Common Sense Review
Updated May 2013

Learnist

Locate, curate, and share multimedia content on tidy little boards
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Common Sense Rating 3
Teacher Rating (1 Teacher Review) 3
  • Learnist is all about sharing and learning using online content.
  • Each piece of content, or "learning," has its own space on the board.
  • All kinds of topics are covered, from The Great Gatsby to Prince Harry.
  • Featured boards are especially high-quality.
  • There are lots of ways to share and follow Learnist boards.
Pros
There are lots of boards to choose from -- many created by teachers and professionals who know their stuff.
Cons
Not all content is helpful for kids; you have to sift a bit to find truly educational boards.
Bottom Line
Easy-to-use organizational tool lets kids get a taste of all kinds of info, plus create their own content compilations.
Mary Beth Hertz
Common Sense Reviewer
Classroom teacher
Common Sense Rating 3
Engagement Is the product stimulating, entertaining, and engrossing? Will kids want to return? 4

Learnist's simple, image-focused layout and organization makes it appealing to users and easy to navigate. Putting together boards could be fun for kids -- depending on the topic, of course.

Pedagogy Is learning content seamlessly baked-in, and do kids build conceptual understanding? Is the product adaptable and empowering? Will skills transfer? 3

Aside from learning to compile and organize info, Learnist's learning potential isn't ingrained in the site itself; it depends largely on the user and their purpose. 

Support Does the product take into account learners of varying abilities, skill levels, and learning styles? Does it address both struggling and advanced students? 3

Learnist has a library of how-to videos that are easily located from the home page, but there aren't many extensions beyond the digital experience or adaptations for ELL or kids with learning disabilities. 

About our ratings and privacy evaluation.
How Can Teachers Use It?

You can use Learnist to create boards of articles, images, video, and other media for a course, a particular novel, time period, math concept, or anything else to help students explore content (or even to provide them a launching pad for a larger project). Project the board on a screen and you can create a lesson around it. Students who have accounts can then add your lessons to their own boards, share them with friends, and organize them however they wish. You could even ask that students create a Learnist board instead of a bibliography for a research project, citing their sources visually as well as with text. When they finish with assignments, kids can also create "fun" boards that you could also incorporate into class time, allowing them to share their hobbies and interests with the rest of the class (and maybe teaching a little something as well!).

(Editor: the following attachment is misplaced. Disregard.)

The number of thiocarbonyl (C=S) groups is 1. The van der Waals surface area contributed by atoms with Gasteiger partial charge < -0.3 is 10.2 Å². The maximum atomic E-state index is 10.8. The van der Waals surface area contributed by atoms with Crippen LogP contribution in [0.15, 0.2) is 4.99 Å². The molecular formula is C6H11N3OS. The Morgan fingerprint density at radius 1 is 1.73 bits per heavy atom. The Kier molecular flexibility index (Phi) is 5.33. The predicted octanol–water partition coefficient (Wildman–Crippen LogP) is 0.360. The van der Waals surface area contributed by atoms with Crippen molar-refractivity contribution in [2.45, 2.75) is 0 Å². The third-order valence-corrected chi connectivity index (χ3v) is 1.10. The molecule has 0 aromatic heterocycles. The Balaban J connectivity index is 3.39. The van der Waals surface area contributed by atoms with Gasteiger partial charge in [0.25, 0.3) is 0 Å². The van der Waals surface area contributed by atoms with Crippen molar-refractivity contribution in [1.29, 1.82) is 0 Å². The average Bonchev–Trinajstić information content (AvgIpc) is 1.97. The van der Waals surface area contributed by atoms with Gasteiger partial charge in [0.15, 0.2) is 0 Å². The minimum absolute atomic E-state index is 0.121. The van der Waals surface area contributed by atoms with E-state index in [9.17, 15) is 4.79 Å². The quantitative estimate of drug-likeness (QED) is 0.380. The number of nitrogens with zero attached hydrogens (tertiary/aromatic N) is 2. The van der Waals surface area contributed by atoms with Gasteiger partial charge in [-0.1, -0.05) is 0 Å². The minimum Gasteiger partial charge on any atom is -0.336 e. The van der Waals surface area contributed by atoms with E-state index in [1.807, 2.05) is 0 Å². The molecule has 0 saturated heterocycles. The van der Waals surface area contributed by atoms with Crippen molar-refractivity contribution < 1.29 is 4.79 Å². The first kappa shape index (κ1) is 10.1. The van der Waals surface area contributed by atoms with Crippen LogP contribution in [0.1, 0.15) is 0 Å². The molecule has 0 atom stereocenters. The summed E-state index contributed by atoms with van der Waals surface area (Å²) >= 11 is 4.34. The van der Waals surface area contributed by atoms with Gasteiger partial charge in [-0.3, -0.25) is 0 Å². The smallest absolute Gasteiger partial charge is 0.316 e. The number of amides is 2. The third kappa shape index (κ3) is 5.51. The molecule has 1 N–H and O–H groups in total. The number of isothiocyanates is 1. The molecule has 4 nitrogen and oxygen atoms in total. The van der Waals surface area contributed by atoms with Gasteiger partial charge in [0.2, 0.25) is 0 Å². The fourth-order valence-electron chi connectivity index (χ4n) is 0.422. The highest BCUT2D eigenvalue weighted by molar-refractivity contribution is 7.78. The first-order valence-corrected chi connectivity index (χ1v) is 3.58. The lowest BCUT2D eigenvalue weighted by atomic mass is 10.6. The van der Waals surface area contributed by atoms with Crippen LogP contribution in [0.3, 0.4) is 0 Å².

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What's It Like?

Learnist is a website that lets you create and view boards containing text, images, or video on a particular subject. Using the search feature, you can browse articles, videos, audio files, books, and more by scrolling through a tile-like layout of boards created by other users or content organized into categories like Technology, Education, Science, Health & Fitness, and more. You can create a profile and follow other users; kids must be 13 or older to create an account and curate their own content. Each tile links to a piece of content, which you can "like" to add it to your collection or share the content with your own followers. Plus, you can install a bookmarklet in your browser that allows you to add content from any webpage to any of your boards without having to navigate to the Learnist site. It's a lot like Pinterest, but for learning.

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Is It Good For Learning?

Learnist is primarily for self-directed learners; it's a lot of browsing around, finding the content that interests you, and compiling your own boards. Students can use Learnist to explore and create collections of digital resources revolving around tough concepts, homework materials, or just silly stuff. It can also be used to curate materials for research projects, connect with other users to share resources, or access resources curated by a teacher around a particular course or topic.

However, kids who aren't as self-directed may need assistance deciding on a topic and browsing the Web to find links; once they do, Learnist's page templates make it easy to drop in content to create a simple board. You can also make boards as educational or fun as you like; a board on amphibians could include headings like "My favorite rainforest frogs" and "Watch out for poison!" Kids can personalize the info they've collected with their own commentary, which is fun and helps them to process the content as well.

Kids already familiar with social media sites will quickly pick up Learnist's "like," "share," and "follow" buttons that allow them to collaborate with peers around school-based projects and and more. There's a lot of content, and not all of it is educational; boards run from the oddly simple "Lemons vs. Limes" to "Dangerous and Bizarre Fishing Techniques from Around the World." Alternately, there are a bunch of Common Core-aligned lessons written by teachers available, like "Describing Objects Geometrically."

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